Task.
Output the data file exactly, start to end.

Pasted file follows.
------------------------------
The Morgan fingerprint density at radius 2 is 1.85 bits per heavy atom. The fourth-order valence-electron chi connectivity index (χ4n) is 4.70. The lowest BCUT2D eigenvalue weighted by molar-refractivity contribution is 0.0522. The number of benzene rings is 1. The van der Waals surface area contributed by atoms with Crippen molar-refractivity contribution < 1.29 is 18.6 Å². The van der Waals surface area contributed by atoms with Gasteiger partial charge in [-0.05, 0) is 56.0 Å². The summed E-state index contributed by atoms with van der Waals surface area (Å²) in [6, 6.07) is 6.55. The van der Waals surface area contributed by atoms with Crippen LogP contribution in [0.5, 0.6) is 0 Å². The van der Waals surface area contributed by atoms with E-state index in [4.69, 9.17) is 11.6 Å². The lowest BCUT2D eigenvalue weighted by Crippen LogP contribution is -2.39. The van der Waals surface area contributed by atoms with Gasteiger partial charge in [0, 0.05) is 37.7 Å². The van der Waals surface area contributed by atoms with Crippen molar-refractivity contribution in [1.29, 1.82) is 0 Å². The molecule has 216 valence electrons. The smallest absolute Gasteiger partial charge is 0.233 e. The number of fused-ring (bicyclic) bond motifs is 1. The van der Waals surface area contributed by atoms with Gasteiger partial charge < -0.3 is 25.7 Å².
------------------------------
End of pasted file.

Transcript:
The Morgan fingerprint density at radius 2 is 1.85 bits per heavy atom. The fourth-order valence-electron chi connectivity index (χ4n) is 4.70. The lowest BCUT2D eigenvalue weighted by molar-refractivity contribution is 0.0522. The number of benzene rings is 1. The van der Waals surface area contributed by atoms with Crippen molar-refractivity contribution < 1.29 is 18.6 Å². The van der Waals surface area contributed by atoms with Gasteiger partial charge in [-0.05, 0) is 56.0 Å². The summed E-state index contributed by atoms with van der Waals surface area (Å²) in [6, 6.07) is 6.55. The van der Waals surface area contributed by atoms with Crippen LogP contribution in [0.5, 0.6) is 0 Å². The van der Waals surface area contributed by atoms with E-state index in [4.69, 9.17) is 11.6 Å². The lowest BCUT2D eigenvalue weighted by Crippen LogP contribution is -2.39. The van der Waals surface area contributed by atoms with Gasteiger partial charge in [0, 0.05) is 37.7 Å². The van der Waals surface area contributed by atoms with Crippen molar-refractivity contribution in [1.29, 1.82) is 0 Å². The molecule has 216 valence electrons. The smallest absolute Gasteiger partial charge is 0.233 e. The number of fused-ring (bicyclic) bond motifs is 1. The van der Waals surface area contributed by atoms with Gasteiger partial charge < -0.3 is 25.7 Å².